Evil can be just around the corner, and sadly, sometimes, the evil doers walk away without being punished for their crimes. On the morning of February 10, 1990, the staff at Las Cruces Bowl were busy getting ready for the Saturday bowling crowd, when two armed men walked in through an unlocked door. The men were there to rob the place. They could have worn masks, or they could have just robbed the place and fled the scene, but they had no intention of being caught, and that meant that they couldn’t leave witnesses.
Stephanie C Senac, 34, who was the bowling alley manager, was in her office preparing to open the for the day. Her 12-year-old daughter Melissa Repass and Melissa’s 13-year-old friend Amy Houser were there to supervise the alley’s day care. The gunmen took them into the office, where they robbed them of a mere $4,000 to $5,000. As robberies go, it was practically nothing. When bowling alley mechanic Steven Teran came in with his two young daughters, Paula Holguin and Valerie Teran, they were totally unprepared for what faced them. Teran was unable to find a babysitter for his daughters that day, so he had decided that he would drop them at the bowling alley daycare for the Melissa and Amy to watch. As the robbers took cash from the safe, the seven unfortunate people, including Teran and his daughters; cook Ida Holguin (no relation to Paula); manager Stephanie Senac, her daughter, and her daughter’s friend tried to be cooperative in the hope of making it out alive, but the men told them to get down on the ground. Then they shot all of the victims multiple times at close range, aiming mostly for their heads. When the shooting was over, they were still not satisfied with how things stood, so they set fire to some papers in the office of the bowling alley and left.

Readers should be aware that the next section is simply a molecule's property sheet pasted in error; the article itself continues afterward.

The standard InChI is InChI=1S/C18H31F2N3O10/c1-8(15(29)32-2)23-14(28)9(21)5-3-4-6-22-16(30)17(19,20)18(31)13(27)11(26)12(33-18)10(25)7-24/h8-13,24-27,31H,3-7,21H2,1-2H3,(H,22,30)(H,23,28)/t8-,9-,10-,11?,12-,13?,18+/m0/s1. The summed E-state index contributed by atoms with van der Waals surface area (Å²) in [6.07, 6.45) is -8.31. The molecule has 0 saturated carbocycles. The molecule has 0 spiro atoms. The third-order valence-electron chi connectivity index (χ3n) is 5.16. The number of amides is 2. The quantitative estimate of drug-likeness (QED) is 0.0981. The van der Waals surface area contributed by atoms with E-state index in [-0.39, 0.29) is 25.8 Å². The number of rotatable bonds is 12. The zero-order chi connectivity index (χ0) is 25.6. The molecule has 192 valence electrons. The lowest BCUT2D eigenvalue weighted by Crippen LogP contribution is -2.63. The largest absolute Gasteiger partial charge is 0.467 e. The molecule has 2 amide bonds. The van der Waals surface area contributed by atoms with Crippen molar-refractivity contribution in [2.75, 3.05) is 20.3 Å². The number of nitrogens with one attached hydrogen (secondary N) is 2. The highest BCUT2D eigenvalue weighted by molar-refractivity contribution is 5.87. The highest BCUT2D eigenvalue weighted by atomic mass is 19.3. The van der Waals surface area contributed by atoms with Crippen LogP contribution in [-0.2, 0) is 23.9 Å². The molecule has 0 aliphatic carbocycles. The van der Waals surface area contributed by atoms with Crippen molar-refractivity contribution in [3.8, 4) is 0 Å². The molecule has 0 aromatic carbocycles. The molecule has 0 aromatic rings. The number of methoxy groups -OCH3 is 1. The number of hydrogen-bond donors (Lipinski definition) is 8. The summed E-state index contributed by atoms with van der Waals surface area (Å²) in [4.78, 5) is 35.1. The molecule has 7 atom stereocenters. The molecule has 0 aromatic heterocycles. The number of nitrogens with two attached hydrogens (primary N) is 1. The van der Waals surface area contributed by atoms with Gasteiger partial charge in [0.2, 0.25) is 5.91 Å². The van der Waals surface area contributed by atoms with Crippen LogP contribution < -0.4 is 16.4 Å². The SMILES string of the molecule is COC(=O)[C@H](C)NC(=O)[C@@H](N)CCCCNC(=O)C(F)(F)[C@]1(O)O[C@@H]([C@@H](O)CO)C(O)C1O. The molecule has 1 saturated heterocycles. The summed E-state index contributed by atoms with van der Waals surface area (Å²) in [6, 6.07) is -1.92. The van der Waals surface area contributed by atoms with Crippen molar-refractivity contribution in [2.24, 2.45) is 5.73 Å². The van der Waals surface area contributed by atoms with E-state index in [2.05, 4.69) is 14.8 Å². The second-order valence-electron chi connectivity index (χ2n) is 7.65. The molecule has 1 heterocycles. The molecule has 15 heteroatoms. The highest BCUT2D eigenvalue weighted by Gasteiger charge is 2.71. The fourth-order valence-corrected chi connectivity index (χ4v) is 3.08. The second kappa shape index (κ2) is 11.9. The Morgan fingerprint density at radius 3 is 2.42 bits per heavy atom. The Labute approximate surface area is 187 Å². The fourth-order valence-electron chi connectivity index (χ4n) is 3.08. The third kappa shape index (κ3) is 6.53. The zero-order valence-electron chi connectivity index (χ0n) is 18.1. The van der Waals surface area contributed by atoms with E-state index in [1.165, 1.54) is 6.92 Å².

Miraculously, Ida, Senac, and Melissa all survived. Melissa, despite being shot five times, was able to call 911. Unfortunately, the fire and subsequent efforts to put out the fire destroyed most of the evidence. In those days, forensics mostly involved fingerprints, which were in abundance in the bowling alley. DNA was not really as developed at that time. Investigators were unable to discern which fingerprints were meaningful. There were witnesses, of course, who identified the suspects as two Hispanic men, in their 30s or 40s. Roadblocks were quickly set up by the police, to screen anyone leaving town. Still, the suspects were never found. Despite a frequent stream of tips, authorities are no closer to identifying and arresting the suspects today than they were 32 years ago…even with age enhanced pictures. The murders have been shown on multiple crime solving programs, including on Unsolved Mysteries two and a half months after the murders, and on America’s Most Wanted twice, once in November 2004 and again in March 2010. In the end, the crime also took the life of Stephanie Senac, who died in 1999…nine years later, due to complications from her injuries. The men got away with just $4,000 to $5,000, but the victims paid dearly.